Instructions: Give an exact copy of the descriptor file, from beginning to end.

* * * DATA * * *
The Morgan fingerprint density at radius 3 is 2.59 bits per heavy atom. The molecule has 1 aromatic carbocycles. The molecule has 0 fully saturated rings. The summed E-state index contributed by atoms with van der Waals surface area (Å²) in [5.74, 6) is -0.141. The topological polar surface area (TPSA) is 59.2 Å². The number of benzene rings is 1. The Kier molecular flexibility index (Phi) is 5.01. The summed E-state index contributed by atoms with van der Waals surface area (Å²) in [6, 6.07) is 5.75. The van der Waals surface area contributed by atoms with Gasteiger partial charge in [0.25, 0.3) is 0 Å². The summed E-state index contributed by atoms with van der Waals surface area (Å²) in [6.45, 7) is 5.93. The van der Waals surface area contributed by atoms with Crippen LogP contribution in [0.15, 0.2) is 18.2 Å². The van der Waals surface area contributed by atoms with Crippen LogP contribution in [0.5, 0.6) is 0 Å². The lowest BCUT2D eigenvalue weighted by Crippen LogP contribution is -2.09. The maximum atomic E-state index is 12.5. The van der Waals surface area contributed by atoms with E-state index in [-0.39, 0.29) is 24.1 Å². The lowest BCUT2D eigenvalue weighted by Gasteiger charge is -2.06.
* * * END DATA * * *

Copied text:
The Morgan fingerprint density at radius 3 is 2.59 bits per heavy atom. The molecule has 1 aromatic carbocycles. The molecule has 0 fully saturated rings. The summed E-state index contributed by atoms with van der Waals surface area (Å²) in [5.74, 6) is -0.141. The topological polar surface area (TPSA) is 59.2 Å². The number of benzene rings is 1. The Kier molecular flexibility index (Phi) is 5.01. The summed E-state index contributed by atoms with van der Waals surface area (Å²) in [6, 6.07) is 5.75. The van der Waals surface area contributed by atoms with Gasteiger partial charge in [0.25, 0.3) is 0 Å². The summed E-state index contributed by atoms with van der Waals surface area (Å²) in [6.45, 7) is 5.93. The van der Waals surface area contributed by atoms with Crippen LogP contribution in [0.15, 0.2) is 18.2 Å². The van der Waals surface area contributed by atoms with Crippen LogP contribution in [0.5, 0.6) is 0 Å². The lowest BCUT2D eigenvalue weighted by Crippen LogP contribution is -2.09. The maximum atomic E-state index is 12.5. The van der Waals surface area contributed by atoms with E-state index in [-0.39, 0.29) is 24.1 Å². The lowest BCUT2D eigenvalue weighted by Gasteiger charge is -2.06.